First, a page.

Image: Evergreen Review Issue No. 25, Courtesy of Barney Rosset, © Grove Press
"YOU TREAT GROVE AS IF it was a real publishing company!"
I'm sitting at a coffee shop in the Farragut neighborhood of Brooklyn with Fred Jordan, Barney Rosset's right hand man and managing editor of the Evergreen Review throughout the sixties, and his son Ken, publisher of the online magazine Reality Sandwich. I had sent them a draft of the introduction to my book on Grove Press, and they didn't like it. "If you take a publishing company to be a commercial enterprise, Grove never was," Fred complains. "It wasn't a business," his son interjects, "It was a project driven out of passion, which Barney completely self-identified with."
If Grove wasn't a business, what was it? "We just called it Grove. Because it was just its own thing," Ken replied. Jeanette Seaver had likened it to a family; Morrie Goldfischer had repeatedly used the term "team" to describe Grove's core group. Nat Sobel told me that Rosset compared the company more specifically to a football team, adding "I'm the quarterback, and I'm calling the signals." What about a rock band? "It's more like a band than anything else," Ken agreed. And then he added, "The relationship was not so much from one person to another. It was one person to Barney, and then Barney to everybody else." And Sobel confirmed, "If we had any personal relationship, it wasn't with each other, it was with Barney."
Grove Press, before Rosset decided to take the company public in 1967, is thus probably best described as what the sociologist Max Weber calls a "charismatic community," a small group of people who come together out of loyalty to a single, charismatic figure. From 1960 to 1970, Grove Press was run not by Rosset alone but by a cadre of men who were unwaveringly loyal to him, even as he made decisions that put the press at economic and legal risk. Weber claims that "charisma rejects as undignified all methodical rational acquisition, in fact, all rational economic conduct," and Rosset's impulsive decision-making style perfectly illustrates this quality, his very irrationality central to his appeal. On the other hand — and this also jibes with Weber's characterization of the charismatic leader — Rosset was lavishly, if unreliably, generous with his associates, going so far as to provide them with houses on his Hamptons estate.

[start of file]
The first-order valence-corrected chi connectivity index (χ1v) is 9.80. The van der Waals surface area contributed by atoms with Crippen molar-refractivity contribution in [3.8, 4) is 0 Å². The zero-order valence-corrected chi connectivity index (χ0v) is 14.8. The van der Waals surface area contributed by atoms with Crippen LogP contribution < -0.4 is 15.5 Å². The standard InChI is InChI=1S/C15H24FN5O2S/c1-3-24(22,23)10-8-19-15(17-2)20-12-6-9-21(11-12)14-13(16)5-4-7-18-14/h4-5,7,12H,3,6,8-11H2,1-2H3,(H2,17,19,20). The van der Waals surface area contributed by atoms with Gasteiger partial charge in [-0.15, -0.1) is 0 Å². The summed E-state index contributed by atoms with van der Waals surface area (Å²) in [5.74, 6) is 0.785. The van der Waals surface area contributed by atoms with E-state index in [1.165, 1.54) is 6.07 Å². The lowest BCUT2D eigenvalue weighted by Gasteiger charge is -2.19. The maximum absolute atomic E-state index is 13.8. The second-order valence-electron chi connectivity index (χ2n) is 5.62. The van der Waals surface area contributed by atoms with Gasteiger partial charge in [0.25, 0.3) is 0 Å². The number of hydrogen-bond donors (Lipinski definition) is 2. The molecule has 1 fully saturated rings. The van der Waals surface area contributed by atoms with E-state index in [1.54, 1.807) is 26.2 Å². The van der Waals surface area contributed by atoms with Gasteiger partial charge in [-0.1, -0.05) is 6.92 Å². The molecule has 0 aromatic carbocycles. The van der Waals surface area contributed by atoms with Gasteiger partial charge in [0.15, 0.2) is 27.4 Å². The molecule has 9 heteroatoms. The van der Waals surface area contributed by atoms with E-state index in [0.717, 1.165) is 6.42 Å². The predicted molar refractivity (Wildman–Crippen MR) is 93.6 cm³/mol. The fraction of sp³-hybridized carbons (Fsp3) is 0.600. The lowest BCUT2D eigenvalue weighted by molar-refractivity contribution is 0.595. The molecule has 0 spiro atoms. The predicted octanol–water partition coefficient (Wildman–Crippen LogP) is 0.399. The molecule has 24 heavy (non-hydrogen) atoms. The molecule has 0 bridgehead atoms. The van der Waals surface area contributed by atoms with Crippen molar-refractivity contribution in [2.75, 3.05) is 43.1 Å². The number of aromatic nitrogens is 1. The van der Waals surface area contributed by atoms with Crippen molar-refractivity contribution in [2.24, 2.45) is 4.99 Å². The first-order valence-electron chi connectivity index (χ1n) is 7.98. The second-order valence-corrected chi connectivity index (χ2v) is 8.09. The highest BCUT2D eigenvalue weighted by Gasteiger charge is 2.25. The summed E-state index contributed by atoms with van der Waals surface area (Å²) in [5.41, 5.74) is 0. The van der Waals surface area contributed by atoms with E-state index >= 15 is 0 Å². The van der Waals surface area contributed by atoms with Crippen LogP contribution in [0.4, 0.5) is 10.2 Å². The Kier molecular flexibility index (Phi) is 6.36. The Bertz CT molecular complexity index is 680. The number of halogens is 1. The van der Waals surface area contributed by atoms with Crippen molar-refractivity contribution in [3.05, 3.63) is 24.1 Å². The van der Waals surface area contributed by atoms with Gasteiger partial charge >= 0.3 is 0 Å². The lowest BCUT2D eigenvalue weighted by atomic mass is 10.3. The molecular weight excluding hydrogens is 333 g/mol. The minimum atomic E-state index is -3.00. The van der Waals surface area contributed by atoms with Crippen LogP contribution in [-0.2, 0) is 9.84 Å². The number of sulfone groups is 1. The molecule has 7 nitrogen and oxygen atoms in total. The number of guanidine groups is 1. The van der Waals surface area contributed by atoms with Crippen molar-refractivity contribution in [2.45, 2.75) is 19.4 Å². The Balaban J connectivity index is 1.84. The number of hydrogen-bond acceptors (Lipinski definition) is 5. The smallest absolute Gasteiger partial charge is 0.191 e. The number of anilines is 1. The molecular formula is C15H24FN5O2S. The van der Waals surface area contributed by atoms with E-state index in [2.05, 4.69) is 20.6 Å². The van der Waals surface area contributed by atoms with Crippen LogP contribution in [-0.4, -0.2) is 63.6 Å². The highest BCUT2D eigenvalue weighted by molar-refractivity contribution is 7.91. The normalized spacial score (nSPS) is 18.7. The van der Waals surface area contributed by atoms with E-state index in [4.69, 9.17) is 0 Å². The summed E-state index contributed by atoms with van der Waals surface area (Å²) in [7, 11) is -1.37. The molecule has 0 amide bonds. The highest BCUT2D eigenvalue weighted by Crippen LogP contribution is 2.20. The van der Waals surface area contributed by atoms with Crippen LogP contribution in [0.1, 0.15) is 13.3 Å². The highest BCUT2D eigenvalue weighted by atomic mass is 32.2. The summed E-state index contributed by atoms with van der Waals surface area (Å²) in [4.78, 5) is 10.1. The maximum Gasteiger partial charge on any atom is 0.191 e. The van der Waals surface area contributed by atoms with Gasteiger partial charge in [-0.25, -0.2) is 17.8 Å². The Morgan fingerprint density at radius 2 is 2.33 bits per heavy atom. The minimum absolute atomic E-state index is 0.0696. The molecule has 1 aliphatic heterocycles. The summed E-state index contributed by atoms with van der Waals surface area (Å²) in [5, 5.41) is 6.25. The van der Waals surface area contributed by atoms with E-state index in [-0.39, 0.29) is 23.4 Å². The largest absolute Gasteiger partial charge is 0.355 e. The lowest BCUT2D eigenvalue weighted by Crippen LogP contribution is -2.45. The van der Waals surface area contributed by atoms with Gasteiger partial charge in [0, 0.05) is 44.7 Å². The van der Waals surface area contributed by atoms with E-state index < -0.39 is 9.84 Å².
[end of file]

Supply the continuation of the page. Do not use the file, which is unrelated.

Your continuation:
In addition to Jordan and Seaver, this charismatic community included Sobel, who handled sales, and Goldfischer, who did promotion and publicity. Rosset met Sobel, a native New Yorker, during a late night poker game at a sales conference, and hired him as assistant sales manager under Jordan in 1960. Sobel had paid his way as an English major at City College by working at Berman Brothers paperback bookstore on the Upper West Side, where he had noticed the distinctiveness and popularity of the Evergreen imprint. After college, he spent a year in France and, upon returning to the United States, worked as a salesman for Dell's paperback division before Rosset hired him away. A one-man sales force from the early sixties until he hired Herman Graf to assist him in 1964, Sobel cemented the circuit of paperback and college bookstores that were Grove's most important outlet to countercultural readers. Sobel and Graf were well-known to and well-liked by the buyers for all these stores, where the arrival of the new Grove list was always eagerly anticipated. According t...read more